Alternatives to Azure Synapse logo

Alternatives to Azure Synapse

Apache Spark, Amazon Redshift, Google BigQuery, Tableau, and Snowflake are the most popular alternatives and competitors to Azure Synapse.
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What is Azure Synapse and what are its top alternatives?

It is an analytics service that brings together enterprise data warehousing and Big Data analytics. It gives you the freedom to query data on your terms, using either serverless on-demand or provisioned resources—at scale. It brings these two worlds together with a unified experience to ingest, prepare, manage, and serve data for immediate BI and machine learning needs.
Azure Synapse is a tool in the Big Data Tools category of a tech stack.

Top Alternatives to Azure Synapse

  • Apache Spark
    Apache Spark

    Spark is a fast and general processing engine compatible with Hadoop data. It can run in Hadoop clusters through YARN or Spark's standalone mode, and it can process data in HDFS, HBase, Cassandra, Hive, and any Hadoop InputFormat. It is designed to perform both batch processing (similar to MapReduce) and new workloads like streaming, interactive queries, and machine learning. ...

  • Amazon Redshift
    Amazon Redshift

    It is optimized for data sets ranging from a few hundred gigabytes to a petabyte or more and costs less than $1,000 per terabyte per year, a tenth the cost of most traditional data warehousing solutions. ...

  • Google BigQuery
    Google BigQuery

    Run super-fast, SQL-like queries against terabytes of data in seconds, using the processing power of Google's infrastructure. Load data with ease. Bulk load your data using Google Cloud Storage or stream it in. Easy access. Access BigQuery by using a browser tool, a command-line tool, or by making calls to the BigQuery REST API with client libraries such as Java, PHP or Python. ...

  • Tableau
    Tableau

    Tableau can help anyone see and understand their data. Connect to almost any database, drag and drop to create visualizations, and share with a click. ...

  • Snowflake
    Snowflake

    Snowflake eliminates the administration and management demands of traditional data warehouses and big data platforms. Snowflake is a true data warehouse as a service running on Amazon Web Services (AWS)—no infrastructure to manage and no knobs to turn. ...

  • Metabase
    Metabase

    It is an easy way to generate charts and dashboards, ask simple ad hoc queries without using SQL, and see detailed information about rows in your Database. You can set it up in under 5 minutes, and then give yourself and others a place to ask simple questions and understand the data your application is generating. ...

  • Metabase
    Metabase

    It is an easy way to generate charts and dashboards, ask simple ad hoc queries without using SQL, and see detailed information about rows in your Database. You can set it up in under 5 minutes, and then give yourself and others a place to ask simple questions and understand the data your application is generating. ...

  • Power BI
    Power BI

    It aims to provide interactive visualizations and business intelligence capabilities with an interface simple enough for end users to create their own reports and dashboards. ...

Azure Synapse alternatives & related posts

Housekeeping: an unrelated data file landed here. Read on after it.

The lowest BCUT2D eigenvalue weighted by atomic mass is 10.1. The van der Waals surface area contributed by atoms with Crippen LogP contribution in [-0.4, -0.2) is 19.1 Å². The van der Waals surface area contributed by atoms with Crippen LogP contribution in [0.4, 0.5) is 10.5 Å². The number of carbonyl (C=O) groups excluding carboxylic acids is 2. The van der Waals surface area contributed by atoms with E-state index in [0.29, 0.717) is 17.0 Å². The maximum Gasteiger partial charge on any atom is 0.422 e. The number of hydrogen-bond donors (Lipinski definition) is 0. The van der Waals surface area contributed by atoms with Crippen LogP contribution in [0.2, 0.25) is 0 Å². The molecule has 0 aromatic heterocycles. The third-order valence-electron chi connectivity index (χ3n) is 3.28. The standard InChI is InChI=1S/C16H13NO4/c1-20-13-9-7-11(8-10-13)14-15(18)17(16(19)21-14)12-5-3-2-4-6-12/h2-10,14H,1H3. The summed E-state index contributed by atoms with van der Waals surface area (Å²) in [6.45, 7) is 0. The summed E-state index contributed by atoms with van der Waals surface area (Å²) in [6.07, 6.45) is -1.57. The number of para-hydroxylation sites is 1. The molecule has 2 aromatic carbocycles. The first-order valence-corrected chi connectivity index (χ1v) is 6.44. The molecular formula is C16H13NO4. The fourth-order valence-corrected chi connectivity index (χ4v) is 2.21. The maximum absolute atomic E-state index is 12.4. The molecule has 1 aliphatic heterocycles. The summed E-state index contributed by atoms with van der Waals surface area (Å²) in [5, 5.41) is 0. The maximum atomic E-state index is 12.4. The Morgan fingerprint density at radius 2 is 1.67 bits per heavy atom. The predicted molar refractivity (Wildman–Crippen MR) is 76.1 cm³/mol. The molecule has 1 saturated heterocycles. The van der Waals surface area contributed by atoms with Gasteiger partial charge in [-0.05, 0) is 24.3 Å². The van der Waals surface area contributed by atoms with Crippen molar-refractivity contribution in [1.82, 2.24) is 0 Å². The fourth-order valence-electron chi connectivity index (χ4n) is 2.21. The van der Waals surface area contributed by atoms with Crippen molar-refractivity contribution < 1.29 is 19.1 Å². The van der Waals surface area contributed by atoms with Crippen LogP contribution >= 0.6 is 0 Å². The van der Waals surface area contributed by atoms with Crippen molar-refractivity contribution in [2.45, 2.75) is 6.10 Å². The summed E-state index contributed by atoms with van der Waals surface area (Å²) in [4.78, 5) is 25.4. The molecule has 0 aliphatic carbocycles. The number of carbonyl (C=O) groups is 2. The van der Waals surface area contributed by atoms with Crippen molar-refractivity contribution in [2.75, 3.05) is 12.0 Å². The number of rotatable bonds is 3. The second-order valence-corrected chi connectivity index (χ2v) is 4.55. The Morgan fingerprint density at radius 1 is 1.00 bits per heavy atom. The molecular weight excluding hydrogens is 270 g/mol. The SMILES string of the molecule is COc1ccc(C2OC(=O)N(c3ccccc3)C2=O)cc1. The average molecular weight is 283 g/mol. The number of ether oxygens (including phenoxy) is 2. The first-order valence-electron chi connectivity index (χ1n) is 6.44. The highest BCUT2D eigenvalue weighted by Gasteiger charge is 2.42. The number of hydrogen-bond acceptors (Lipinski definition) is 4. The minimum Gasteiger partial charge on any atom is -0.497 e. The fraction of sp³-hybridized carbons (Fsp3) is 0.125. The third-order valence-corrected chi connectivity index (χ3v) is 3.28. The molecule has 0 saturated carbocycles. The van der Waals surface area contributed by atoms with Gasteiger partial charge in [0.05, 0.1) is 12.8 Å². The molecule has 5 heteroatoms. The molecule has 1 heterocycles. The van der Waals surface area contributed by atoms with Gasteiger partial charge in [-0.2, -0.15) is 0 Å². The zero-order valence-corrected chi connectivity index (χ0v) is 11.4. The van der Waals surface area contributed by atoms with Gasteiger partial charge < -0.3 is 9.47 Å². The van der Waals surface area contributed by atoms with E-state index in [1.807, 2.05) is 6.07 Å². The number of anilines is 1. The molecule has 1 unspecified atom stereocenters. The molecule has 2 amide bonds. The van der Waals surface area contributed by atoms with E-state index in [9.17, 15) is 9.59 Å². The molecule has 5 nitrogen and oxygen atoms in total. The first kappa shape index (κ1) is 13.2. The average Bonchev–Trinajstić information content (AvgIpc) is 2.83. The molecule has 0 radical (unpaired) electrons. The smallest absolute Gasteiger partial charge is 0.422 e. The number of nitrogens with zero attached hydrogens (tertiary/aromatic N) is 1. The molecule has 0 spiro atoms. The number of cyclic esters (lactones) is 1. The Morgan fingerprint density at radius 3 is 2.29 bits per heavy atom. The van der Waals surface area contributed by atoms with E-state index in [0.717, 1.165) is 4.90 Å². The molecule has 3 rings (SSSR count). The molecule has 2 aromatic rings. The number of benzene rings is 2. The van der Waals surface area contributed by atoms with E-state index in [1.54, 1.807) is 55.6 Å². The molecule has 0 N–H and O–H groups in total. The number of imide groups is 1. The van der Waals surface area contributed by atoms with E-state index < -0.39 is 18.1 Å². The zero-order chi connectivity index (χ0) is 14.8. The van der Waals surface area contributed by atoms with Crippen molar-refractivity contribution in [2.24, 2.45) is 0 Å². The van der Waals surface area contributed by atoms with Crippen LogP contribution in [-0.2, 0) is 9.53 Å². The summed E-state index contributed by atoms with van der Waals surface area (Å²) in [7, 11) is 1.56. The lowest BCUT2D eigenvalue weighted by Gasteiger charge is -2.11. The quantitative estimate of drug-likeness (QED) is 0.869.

Apache Spark logo

Apache Spark

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Fast and general engine for large-scale data processing
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PROS OF APACHE SPARK
  • 59
    Open-source
  • 48
    Fast and Flexible
  • 8
    One platform for every big data problem
  • 7
    Great for distributed SQL like applications
  • 6
    Easy to install and to use
  • 3
    Works well for most Datascience usecases
  • 2
    Interactive Query
  • 2
    In memory Computation
  • 2
    Machine learning libratimery, Streaming in real
CONS OF APACHE SPARK
  • 3
    Speed

related Apache Spark posts

Eric Colson
Chief Algorithms Officer at Stitch Fix · | 21 upvotes · 2.3M views

The algorithms and data infrastructure at Stitch Fix is housed in #AWS. Data acquisition is split between events flowing through Kafka, and periodic snapshots of PostgreSQL DBs. We store data in an Amazon S3 based data warehouse. Apache Spark on Yarn is our tool of choice for data movement and #ETL. Because our storage layer (s3) is decoupled from our processing layer, we are able to scale our compute environment very elastically. We have several semi-permanent, autoscaling Yarn clusters running to serve our data processing needs. While the bulk of our compute infrastructure is dedicated to algorithmic processing, we also implemented Presto for adhoc queries and dashboards.

Beyond data movement and ETL, most #ML centric jobs (e.g. model training and execution) run in a similarly elastic environment as containers running Python and R code on Amazon EC2 Container Service clusters. The execution of batch jobs on top of ECS is managed by Flotilla, a service we built in house and open sourced (see https://github.com/stitchfix/flotilla-os).

At Stitch Fix, algorithmic integrations are pervasive across the business. We have dozens of data products actively integrated systems. That requires serving layer that is robust, agile, flexible, and allows for self-service. Models produced on Flotilla are packaged for deployment in production using Khan, another framework we've developed internally. Khan provides our data scientists the ability to quickly productionize those models they've developed with open source frameworks in Python 3 (e.g. PyTorch, sklearn), by automatically packaging them as Docker containers and deploying to Amazon ECS. This provides our data scientist a one-click method of getting from their algorithms to production. We then integrate those deployments into a service mesh, which allows us to A/B test various implementations in our product.

For more info:

#DataScience #DataStack #Data

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Conor Myhrvold
Tech Brand Mgr, Office of CTO at Uber · | 7 upvotes · 1.1M views

Why we built Marmaray, an open source generic data ingestion and dispersal framework and library for Apache Hadoop :

Built and designed by our Hadoop Platform team, Marmaray is a plug-in-based framework built on top of the Hadoop ecosystem. Users can add support to ingest data from any source and disperse to any sink leveraging the use of Apache Spark . The name, Marmaray, comes from a tunnel in Turkey connecting Europe and Asia. Similarly, we envisioned Marmaray within Uber as a pipeline connecting data from any source to any sink depending on customer preference:

https://eng.uber.com/marmaray-hadoop-ingestion-open-source/